After our cheap beer in the Falcon, we made our way down the hill towards the River Dee itself and headed into the Bear and Billet, which, Wikipedia notes, has been described as “the finest 17th-century timber-framed town house in Chester”. It was very pleasant and very busy on this Saturday afternoon. More conveniently they also had the football scores on the screen with the 3pm games just kicking off. Part of the reason why I had decided to go to Chester today was because of all the Conference Premier games kicking off at 5.30pm, giving me plenty of time to get there after working in the morning. Plus, there was added drama attached to Chester’s fixture against Salisbury today, as the Cestrians could potentially be relegated.
We were aware that Chester’s ground was a bit of a trek from the city centre, but with it being a nice day we thought we’d walk it and hopefully drop into a pub or two en route. What we didn’t realise was quite how far a walk we had ahead of us and there were no real pubs on the way there either. Having worked our way around Chester racecourse, we made our down Sealand Road, where Chester’s old ground used to be located, and eventually onto an industrial estate. After Gibbo had purchased himself some sausage rolls from the nearby Aldi, we could see the floodlights of the Deva Stadium at the end of the estate. We thought we were almost there now, but the walk down the road to the ground seemed to be neverending.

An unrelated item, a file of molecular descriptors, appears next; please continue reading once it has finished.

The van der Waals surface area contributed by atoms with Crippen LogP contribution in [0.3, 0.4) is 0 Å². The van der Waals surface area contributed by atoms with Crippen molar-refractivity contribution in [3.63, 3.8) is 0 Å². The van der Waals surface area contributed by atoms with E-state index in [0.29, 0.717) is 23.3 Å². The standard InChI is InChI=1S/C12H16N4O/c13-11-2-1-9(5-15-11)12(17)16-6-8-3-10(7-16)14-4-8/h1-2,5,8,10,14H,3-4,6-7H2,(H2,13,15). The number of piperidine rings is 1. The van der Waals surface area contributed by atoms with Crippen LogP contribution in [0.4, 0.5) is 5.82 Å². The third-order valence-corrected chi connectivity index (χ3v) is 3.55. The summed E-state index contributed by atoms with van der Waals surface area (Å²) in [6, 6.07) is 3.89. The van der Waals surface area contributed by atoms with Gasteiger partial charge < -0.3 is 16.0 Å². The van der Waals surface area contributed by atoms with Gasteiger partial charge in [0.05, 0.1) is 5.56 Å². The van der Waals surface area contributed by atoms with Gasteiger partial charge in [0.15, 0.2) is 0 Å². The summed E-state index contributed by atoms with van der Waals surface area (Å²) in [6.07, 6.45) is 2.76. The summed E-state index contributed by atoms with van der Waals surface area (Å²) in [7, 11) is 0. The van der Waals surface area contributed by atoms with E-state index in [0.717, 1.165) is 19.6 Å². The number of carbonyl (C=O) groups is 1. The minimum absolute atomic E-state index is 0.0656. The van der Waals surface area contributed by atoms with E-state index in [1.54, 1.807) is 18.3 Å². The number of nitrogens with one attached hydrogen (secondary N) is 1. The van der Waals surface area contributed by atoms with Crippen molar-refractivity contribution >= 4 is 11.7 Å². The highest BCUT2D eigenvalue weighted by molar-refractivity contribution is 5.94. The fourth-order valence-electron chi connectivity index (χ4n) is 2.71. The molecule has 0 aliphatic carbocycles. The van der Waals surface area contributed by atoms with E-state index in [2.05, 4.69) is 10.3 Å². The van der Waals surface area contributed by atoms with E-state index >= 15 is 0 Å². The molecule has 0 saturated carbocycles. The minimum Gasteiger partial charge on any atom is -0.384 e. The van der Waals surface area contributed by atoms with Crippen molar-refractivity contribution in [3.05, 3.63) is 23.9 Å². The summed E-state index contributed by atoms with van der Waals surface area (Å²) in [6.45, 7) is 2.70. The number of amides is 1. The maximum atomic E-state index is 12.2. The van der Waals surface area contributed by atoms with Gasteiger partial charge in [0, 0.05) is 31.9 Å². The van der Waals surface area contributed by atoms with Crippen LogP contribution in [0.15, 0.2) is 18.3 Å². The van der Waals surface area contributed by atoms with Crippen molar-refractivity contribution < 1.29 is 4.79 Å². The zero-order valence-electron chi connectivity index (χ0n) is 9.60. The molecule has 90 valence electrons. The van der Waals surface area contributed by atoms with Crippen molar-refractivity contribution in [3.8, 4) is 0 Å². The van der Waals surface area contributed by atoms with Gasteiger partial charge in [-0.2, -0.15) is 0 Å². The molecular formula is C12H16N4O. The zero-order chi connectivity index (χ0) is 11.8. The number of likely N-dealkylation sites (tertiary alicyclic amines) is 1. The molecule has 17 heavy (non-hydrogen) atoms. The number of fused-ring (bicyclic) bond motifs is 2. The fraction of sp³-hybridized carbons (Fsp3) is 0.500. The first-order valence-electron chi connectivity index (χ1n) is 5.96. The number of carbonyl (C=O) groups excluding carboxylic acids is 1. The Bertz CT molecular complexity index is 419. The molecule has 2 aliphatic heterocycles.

Finally, we arrived outside the Deva Stadium and we were strangely greeted by a plastic rhinoceros. Many had warned me beforehand that the Deva Stadium is a rather bland affair and from the outside it does look a bit dull – not to mention the fact that it is located on an industrial estate. We decided that we wanted to stand on the standing terrace behind the goals, so we made our way around the ground’s main stand, past the Blues Bar, which seemed to be heaving today with a fairly big crowd expected for today’s relegation decider, and towards the queue snaking away from the turnstiles of the Harry McNally Terrace. After a couple of minutes of queuing and after making my wallet £14 lighter, we were into the Deva Stadium (we’ll not refer to it as its official, sponsorship-fuelled name of The Swanaway Chester Stadium).
As we walked through into the stand, there was virtually nothing in regards to a concourse apart from a small room on entering, so we headed up into the stand. As expected the stand was brimming with fans, so we headed to the right corner of the terrace to find a place to stand away from the masses in the middle.